Austrian scientists have developed a quicker and less expensive method for RNA single-cell sequencing, which should help make large projects more feasible.
RNA sequencing is being used more and more to assess how genes are expressed within cells as it gives researchers more information than simply looking at genomic data. If this can be done for individual cells it is even more useful, for example, the heterogeneous nature of tumor tissue makes single cell analysis very helpful.
However, current single-cell RNA sequencing technology is very expensive and time consuming, which can make large-scale analyses difficult.
To make this kind of technology more accessible, Christoph Bock, Ph.D., principal investigator at the CeMM Research Center for Molecular Medicine of the Austrian Academy of Sciences and professor at the Medical University of Vienna, and team developed a new method called single-cell combinatorial fluidic indexing or scifi-RNA-seq.
Current methods for RNA single-cell sequencing are largely done using microfluidic droplet generators. These machines have many advantages, including the capacity for high throughput, relatively straightforward use and good data quality.
But they also have disadvantages. The cells are encapsulated into droplets and barcoded at this point. It is possible for more than one cell to be included in a droplet, meaning both would have the same barcode. Although this does not happen often, to avoid it the single cell suspension is fed into the machine slowly and at a low concentration, meaning costs are higher and the process is inefficient.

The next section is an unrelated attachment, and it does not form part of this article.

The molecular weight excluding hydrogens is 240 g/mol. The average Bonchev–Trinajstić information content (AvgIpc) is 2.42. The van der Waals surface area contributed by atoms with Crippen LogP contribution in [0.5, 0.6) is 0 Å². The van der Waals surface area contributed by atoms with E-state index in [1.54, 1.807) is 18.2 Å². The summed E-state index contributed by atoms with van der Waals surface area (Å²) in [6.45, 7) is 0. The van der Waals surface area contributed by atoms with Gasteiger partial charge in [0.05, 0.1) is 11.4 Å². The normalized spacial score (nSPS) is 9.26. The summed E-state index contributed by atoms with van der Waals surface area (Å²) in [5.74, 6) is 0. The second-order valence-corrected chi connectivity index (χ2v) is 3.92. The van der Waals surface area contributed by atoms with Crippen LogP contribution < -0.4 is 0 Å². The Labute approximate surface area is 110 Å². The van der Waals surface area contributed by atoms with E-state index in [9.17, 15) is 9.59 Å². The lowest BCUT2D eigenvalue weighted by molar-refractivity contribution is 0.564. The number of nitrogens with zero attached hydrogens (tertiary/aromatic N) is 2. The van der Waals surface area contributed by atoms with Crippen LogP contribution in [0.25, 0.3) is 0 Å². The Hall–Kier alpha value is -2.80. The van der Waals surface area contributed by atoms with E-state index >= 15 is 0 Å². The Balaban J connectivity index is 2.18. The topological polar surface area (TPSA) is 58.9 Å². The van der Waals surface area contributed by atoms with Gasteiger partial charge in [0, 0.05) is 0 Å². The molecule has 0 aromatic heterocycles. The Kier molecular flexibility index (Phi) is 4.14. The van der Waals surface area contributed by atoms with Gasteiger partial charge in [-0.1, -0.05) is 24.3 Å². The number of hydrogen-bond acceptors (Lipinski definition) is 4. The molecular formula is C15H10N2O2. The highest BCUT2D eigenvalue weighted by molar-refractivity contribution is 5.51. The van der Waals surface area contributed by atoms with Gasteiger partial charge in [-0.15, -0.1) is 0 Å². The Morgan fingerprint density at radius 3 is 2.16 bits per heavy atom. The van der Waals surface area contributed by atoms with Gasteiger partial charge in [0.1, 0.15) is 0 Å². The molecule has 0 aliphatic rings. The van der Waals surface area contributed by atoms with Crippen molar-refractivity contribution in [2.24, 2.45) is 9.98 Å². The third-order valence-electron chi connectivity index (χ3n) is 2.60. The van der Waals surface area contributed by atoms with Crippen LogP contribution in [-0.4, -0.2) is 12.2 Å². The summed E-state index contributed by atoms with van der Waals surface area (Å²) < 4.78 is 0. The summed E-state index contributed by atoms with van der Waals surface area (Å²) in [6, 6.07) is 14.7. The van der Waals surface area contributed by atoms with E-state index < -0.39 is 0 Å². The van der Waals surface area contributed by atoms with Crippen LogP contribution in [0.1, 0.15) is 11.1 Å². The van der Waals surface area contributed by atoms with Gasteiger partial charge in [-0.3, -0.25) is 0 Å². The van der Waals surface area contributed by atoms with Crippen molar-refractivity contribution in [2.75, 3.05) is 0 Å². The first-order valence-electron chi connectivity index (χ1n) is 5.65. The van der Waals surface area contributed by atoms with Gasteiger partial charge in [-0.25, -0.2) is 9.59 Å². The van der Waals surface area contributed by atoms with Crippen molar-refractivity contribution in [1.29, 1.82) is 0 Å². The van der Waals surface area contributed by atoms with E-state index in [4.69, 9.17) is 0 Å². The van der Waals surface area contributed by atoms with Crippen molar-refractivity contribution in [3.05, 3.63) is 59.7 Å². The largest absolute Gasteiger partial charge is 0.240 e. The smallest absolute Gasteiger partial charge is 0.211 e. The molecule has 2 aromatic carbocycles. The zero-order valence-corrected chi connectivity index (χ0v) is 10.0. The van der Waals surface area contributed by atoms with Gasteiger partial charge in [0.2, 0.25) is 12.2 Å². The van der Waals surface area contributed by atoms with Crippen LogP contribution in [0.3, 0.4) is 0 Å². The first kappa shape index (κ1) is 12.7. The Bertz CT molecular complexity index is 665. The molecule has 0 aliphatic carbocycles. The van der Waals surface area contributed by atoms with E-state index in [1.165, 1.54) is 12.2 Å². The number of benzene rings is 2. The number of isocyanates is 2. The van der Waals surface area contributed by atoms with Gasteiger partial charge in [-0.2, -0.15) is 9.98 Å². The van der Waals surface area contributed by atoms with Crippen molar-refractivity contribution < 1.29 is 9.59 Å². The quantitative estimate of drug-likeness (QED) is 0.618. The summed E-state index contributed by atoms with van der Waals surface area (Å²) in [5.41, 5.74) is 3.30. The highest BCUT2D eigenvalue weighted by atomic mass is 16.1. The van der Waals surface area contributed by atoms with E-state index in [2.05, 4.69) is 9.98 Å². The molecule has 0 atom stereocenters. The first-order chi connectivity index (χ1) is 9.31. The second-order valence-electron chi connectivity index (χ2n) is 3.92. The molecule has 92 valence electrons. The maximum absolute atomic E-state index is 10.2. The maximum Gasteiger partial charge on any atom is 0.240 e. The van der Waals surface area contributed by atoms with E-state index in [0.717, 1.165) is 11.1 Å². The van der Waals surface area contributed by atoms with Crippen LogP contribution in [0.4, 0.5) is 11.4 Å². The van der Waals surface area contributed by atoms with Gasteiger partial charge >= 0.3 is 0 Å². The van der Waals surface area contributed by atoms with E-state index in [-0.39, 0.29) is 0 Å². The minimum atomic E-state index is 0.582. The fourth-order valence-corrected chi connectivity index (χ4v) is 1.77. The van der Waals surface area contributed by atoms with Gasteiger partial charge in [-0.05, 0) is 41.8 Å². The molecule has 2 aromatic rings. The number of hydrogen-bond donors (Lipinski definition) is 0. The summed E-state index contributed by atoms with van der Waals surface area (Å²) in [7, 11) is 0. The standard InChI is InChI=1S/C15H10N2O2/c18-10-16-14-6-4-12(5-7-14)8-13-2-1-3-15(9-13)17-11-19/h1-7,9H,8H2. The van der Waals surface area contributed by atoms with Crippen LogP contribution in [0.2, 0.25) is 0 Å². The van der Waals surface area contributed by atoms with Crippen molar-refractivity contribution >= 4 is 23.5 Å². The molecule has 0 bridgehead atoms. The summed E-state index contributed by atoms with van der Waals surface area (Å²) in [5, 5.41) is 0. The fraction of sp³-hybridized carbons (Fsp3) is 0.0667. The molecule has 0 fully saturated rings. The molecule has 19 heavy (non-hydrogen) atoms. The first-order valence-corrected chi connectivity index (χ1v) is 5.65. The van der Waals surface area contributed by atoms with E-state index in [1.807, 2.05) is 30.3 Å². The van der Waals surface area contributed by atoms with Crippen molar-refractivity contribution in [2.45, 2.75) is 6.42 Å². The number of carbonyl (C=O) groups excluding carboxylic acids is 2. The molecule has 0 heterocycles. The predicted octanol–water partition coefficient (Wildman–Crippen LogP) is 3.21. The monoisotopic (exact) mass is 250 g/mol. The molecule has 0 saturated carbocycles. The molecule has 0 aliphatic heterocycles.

As described in the journal Nature Methods, to overcome this problem Bock and team managed to find a method to individually barcode different cells, before they are loaded onto a microfluidic chip meaning that more cells can be sequenced more quickly.
“On the popular 10x Genomics system, we use this method to measure 15 times more individual cells. The additional barcode also allows the user to mark and combine thousands of samples in advance, and to process those samples together in a single microfluidic analysis,” said Paul Datlinger, a researcher and graduate student in Bock’s lab as well as first author of the paper, in a press statement.
The researchers tested the scifi-RNA-seq system on various human and mouse cell lines and also by performing a multiplexed CRISPR screen in human T cells to assess T-cell receptor activation.
Bock thinks the method will be particularly useful for large scale projects that need to sequence a lot of cells, “scifi-RNA-seq enables efficient RNA sequencing for millions of individual cells, which facilitates the characterization of complex tissues, organs, and entire organisms… in biomedicine it is often useful to analyze many single cells, for example to discover rare stem cells in tumors or cancer cells in the blood.”